Swiss Post has announced that it will be slashing up to 500 jobs over the next two years as it pushes ahead with a major shake-up, a move unions warn they will fight.
The state-owned company said these changes should allow savings of around SFr50 million ($40 million) each year without affecting basic services.
Swiss Post said that the reason for the changes was the annual deficit made by its network of post offices across the country, estimated at SFr400 million in 2005.
Added to this was the liberalisation of the market, heightened competition and demands from clientele.
The company said that it had been testing different post office models as part of its Ymago restructuring project.
"Our conclusion is that by putting into place a new post office model and adapting the current organisational structure we can improve service to clients and the profitability of the network," said Swiss Post in a statement.
The company insisted this could happen without slimming down post office coverage across the country.
Despite having already closed a number of rural offices, Switzerland still has a relatively high number of post offices per inhabitant at 35 per 100,000 people. This compares to just 16 per 100,000 people in neighbouring Germany.
The restructuring will result in a new distribution of services. In the future there will be 200 post offices agencies situated within existing shops, such as village stores, and 200 main post offices that will manage a number of smaller branches.
Swiss Post said it would be working with the unions over the planned job cuts over the next few months.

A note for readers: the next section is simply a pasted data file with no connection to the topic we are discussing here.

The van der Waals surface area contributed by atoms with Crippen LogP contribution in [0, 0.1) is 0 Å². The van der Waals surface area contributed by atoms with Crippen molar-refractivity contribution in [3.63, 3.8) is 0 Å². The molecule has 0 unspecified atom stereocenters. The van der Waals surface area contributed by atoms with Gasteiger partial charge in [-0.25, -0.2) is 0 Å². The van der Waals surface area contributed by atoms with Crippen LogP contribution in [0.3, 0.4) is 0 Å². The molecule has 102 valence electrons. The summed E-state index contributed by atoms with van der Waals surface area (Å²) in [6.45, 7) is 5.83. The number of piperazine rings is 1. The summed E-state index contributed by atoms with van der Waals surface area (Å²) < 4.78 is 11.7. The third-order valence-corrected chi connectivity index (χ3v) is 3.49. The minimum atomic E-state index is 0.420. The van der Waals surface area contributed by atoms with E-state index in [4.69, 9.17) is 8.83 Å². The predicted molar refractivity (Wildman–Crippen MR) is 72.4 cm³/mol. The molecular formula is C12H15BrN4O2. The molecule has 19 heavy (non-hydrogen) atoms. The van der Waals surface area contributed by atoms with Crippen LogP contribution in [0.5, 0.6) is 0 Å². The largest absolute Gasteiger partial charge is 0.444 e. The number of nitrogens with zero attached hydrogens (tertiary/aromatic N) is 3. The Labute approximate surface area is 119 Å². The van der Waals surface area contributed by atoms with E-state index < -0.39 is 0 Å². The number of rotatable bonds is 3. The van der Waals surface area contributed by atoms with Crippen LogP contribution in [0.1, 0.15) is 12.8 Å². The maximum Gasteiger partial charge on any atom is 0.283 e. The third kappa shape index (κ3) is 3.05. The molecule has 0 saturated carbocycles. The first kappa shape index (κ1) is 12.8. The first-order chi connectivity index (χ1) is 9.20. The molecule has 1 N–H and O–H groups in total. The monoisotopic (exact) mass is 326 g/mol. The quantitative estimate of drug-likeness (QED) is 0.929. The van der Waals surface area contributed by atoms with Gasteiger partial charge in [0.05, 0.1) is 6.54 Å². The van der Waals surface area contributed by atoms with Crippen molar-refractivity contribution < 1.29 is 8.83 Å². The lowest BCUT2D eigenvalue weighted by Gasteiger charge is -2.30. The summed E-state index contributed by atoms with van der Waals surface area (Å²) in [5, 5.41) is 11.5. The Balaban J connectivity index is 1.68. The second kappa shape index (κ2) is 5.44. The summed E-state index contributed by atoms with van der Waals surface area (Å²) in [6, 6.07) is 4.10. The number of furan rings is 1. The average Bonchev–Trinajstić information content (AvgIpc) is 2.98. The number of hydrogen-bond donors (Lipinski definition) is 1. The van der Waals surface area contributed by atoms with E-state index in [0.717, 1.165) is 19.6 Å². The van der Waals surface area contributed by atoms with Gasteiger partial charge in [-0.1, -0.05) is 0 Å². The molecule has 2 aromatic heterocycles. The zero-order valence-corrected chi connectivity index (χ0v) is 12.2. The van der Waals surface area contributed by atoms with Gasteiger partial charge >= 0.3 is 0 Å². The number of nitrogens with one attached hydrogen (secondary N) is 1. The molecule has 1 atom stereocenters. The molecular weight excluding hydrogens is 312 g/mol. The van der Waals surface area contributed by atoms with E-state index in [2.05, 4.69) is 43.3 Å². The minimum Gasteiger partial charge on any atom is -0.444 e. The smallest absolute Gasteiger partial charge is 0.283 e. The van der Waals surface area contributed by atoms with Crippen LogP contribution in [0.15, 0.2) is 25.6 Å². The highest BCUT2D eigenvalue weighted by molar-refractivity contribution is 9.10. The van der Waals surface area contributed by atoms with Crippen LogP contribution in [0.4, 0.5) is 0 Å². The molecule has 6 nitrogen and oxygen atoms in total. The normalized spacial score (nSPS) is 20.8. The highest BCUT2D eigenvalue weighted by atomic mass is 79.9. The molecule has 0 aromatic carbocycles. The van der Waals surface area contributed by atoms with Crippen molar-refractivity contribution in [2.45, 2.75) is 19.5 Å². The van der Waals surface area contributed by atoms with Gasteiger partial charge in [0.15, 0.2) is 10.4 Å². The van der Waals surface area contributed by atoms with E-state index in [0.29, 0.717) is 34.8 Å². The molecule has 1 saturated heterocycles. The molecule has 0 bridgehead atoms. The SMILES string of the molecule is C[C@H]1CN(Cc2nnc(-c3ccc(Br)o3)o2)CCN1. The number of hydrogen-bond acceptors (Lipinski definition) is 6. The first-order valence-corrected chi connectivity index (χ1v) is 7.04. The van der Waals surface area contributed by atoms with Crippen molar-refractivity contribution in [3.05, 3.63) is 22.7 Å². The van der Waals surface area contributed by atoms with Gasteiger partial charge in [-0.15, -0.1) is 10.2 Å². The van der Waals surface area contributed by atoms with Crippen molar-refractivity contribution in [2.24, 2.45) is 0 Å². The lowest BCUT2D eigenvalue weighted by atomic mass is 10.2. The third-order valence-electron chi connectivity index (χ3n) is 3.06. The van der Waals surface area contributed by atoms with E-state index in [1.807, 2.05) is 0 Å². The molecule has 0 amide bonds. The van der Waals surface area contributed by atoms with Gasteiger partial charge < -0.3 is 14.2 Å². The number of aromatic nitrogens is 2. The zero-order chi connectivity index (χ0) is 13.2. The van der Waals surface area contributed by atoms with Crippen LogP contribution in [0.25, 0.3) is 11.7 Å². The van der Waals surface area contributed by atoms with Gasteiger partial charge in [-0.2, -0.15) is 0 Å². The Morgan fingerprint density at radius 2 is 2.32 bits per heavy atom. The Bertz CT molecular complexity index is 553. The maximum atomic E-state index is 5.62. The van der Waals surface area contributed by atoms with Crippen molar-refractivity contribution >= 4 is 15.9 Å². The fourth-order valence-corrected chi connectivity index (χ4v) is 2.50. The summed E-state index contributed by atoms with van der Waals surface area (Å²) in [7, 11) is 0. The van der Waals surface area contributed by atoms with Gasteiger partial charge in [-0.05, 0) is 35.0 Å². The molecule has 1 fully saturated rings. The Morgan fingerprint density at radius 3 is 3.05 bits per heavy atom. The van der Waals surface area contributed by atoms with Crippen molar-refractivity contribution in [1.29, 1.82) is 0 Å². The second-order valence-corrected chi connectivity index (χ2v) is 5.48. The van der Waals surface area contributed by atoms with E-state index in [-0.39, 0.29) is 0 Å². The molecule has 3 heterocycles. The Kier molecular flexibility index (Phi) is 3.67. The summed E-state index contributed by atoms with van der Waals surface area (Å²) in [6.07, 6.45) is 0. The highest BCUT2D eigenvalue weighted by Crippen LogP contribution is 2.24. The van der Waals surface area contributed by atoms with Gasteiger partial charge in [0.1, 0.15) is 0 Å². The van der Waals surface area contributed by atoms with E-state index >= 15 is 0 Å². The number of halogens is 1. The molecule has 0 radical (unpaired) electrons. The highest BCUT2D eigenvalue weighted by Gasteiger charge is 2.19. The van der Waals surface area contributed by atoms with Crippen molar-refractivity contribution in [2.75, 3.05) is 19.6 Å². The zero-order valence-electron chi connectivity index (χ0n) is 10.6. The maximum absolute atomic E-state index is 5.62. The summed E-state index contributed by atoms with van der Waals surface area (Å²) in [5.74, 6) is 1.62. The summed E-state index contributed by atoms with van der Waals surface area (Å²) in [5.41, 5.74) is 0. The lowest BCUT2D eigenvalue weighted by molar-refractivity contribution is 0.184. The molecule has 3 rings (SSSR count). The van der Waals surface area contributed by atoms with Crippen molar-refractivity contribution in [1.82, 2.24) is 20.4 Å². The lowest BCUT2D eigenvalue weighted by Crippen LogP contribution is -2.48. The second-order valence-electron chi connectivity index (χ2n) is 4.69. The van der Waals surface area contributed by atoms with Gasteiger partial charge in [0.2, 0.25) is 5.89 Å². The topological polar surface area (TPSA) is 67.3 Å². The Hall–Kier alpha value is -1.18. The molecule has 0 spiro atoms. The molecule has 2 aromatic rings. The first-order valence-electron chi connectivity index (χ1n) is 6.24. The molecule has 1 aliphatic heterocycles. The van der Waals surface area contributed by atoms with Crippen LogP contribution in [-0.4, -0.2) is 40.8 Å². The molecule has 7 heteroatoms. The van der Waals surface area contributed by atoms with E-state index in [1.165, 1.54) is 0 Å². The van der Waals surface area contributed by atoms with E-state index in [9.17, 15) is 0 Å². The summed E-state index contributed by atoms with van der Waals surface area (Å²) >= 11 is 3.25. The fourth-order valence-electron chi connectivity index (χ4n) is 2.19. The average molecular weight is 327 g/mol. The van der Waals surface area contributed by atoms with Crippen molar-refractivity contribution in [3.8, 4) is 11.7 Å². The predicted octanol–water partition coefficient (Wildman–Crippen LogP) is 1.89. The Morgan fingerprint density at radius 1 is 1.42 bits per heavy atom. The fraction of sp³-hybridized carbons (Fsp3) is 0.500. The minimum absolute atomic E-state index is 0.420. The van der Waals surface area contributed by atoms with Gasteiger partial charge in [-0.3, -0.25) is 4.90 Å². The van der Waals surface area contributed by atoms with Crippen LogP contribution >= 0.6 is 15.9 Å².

The changes are due to be put into place by the end of 2008.
But unions have already warned that they will fight the changes. A series of small protests have already taken place in Bern, Lugano and Lausanne.
Transfair, the public service union, on Tuesday harshly criticised the restructuring. The Swiss Communication Union, which also represents postal workers, told a Sunday newspaper that the union would fight the changes and that strike action had not been ruled out.
For its part, the Swiss Business Federation, economiesuisse, said that the reforms did not go far enough and were "modest" compared with what had happened in other countries.
Earlier this year Swiss Post announced it had made a profit of SFr811 million in 2005. In April it underwent a partial liberalisation of its letter delivery service, ending its monopoly.
The Swiss government approved the move as part of steps towards privatising the company and opening the postal market to other licensed competitors.
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Swiss Post was established on January 1, 1849 and from the beginning the federal institution was responsible for transporting passengers, letters, parcels and money.
Back then, the railway had barely established itself in Switzerland and the introduction of telegraphy was to take place only a few years later.
Swiss Post has dramatically changed over the years. Today it is a company owned by the Swiss Confederation. It continues to provide a nationwide public service but also engages in competitive business.
Politics continues to exert a substantial influence on the company. The government sets strategic goals for Swiss Post and monitors them every year.
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